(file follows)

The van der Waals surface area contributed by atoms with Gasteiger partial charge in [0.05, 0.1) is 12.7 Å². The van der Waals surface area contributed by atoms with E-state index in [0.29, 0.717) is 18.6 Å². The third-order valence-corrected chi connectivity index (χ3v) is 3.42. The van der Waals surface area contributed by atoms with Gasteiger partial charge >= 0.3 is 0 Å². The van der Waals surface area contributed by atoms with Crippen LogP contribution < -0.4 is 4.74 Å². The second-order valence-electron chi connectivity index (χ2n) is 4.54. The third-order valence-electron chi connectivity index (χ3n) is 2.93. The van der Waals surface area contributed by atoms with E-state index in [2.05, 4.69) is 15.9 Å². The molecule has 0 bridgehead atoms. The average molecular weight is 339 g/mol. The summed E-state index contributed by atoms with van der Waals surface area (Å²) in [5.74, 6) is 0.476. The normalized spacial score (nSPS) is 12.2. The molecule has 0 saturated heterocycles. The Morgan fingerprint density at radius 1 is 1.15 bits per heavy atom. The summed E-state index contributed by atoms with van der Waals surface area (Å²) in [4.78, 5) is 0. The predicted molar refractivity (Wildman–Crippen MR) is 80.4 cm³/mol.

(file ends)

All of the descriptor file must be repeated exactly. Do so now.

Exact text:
The van der Waals surface area contributed by atoms with Gasteiger partial charge in [0.05, 0.1) is 12.7 Å². The van der Waals surface area contributed by atoms with E-state index in [0.29, 0.717) is 18.6 Å². The third-order valence-corrected chi connectivity index (χ3v) is 3.42. The van der Waals surface area contributed by atoms with Gasteiger partial charge >= 0.3 is 0 Å². The van der Waals surface area contributed by atoms with Crippen LogP contribution < -0.4 is 4.74 Å². The second-order valence-electron chi connectivity index (χ2n) is 4.54. The third-order valence-electron chi connectivity index (χ3n) is 2.93. The van der Waals surface area contributed by atoms with E-state index in [2.05, 4.69) is 15.9 Å². The molecule has 0 bridgehead atoms. The average molecular weight is 339 g/mol. The summed E-state index contributed by atoms with van der Waals surface area (Å²) in [5.74, 6) is 0.476. The normalized spacial score (nSPS) is 12.2. The molecule has 0 saturated heterocycles. The Morgan fingerprint density at radius 1 is 1.15 bits per heavy atom. The summed E-state index contributed by atoms with van der Waals surface area (Å²) in [4.78, 5) is 0. The predicted molar refractivity (Wildman–Crippen MR) is 80.4 cm³/mol.